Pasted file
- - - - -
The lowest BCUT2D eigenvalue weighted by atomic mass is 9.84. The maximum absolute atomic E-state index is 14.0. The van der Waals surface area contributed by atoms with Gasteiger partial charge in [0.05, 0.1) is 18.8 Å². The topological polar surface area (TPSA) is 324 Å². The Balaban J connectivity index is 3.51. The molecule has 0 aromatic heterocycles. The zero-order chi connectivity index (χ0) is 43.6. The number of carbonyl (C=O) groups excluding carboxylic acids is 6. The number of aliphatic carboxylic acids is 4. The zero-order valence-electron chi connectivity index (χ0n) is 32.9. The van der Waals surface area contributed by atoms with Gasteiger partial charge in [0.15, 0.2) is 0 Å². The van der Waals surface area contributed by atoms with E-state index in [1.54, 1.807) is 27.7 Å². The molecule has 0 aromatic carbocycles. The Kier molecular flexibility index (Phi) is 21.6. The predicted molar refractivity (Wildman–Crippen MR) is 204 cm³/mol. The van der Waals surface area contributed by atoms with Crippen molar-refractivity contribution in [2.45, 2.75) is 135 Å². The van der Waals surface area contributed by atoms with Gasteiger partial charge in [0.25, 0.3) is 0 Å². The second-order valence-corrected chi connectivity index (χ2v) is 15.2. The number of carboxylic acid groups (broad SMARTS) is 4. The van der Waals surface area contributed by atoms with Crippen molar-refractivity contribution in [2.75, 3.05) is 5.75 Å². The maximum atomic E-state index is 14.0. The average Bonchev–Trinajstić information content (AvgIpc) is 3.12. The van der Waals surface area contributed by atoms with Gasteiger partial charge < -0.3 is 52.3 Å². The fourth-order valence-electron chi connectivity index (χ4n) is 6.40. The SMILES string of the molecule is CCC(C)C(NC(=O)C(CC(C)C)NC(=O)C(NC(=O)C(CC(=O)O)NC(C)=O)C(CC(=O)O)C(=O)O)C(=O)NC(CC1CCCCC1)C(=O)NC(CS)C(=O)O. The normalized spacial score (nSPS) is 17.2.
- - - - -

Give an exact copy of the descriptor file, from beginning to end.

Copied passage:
The lowest BCUT2D eigenvalue weighted by atomic mass is 9.84. The maximum absolute atomic E-state index is 14.0. The van der Waals surface area contributed by atoms with Gasteiger partial charge in [0.05, 0.1) is 18.8 Å². The topological polar surface area (TPSA) is 324 Å². The Balaban J connectivity index is 3.51. The molecule has 0 aromatic heterocycles. The zero-order chi connectivity index (χ0) is 43.6. The number of carbonyl (C=O) groups excluding carboxylic acids is 6. The number of aliphatic carboxylic acids is 4. The zero-order valence-electron chi connectivity index (χ0n) is 32.9. The van der Waals surface area contributed by atoms with Gasteiger partial charge in [0.15, 0.2) is 0 Å². The van der Waals surface area contributed by atoms with E-state index in [1.54, 1.807) is 27.7 Å². The molecule has 0 aromatic carbocycles. The Kier molecular flexibility index (Phi) is 21.6. The predicted molar refractivity (Wildman–Crippen MR) is 204 cm³/mol. The van der Waals surface area contributed by atoms with Crippen molar-refractivity contribution in [2.45, 2.75) is 135 Å². The van der Waals surface area contributed by atoms with Gasteiger partial charge in [0.25, 0.3) is 0 Å². The second-order valence-corrected chi connectivity index (χ2v) is 15.2. The number of carboxylic acid groups (broad SMARTS) is 4. The van der Waals surface area contributed by atoms with Crippen molar-refractivity contribution in [2.75, 3.05) is 5.75 Å². The maximum atomic E-state index is 14.0. The average Bonchev–Trinajstić information content (AvgIpc) is 3.12. The van der Waals surface area contributed by atoms with Gasteiger partial charge < -0.3 is 52.3 Å². The fourth-order valence-electron chi connectivity index (χ4n) is 6.40. The SMILES string of the molecule is CCC(C)C(NC(=O)C(CC(C)C)NC(=O)C(NC(=O)C(CC(=O)O)NC(C)=O)C(CC(=O)O)C(=O)O)C(=O)NC(CC1CCCCC1)C(=O)NC(CS)C(=O)O. The normalized spacial score (nSPS) is 17.2.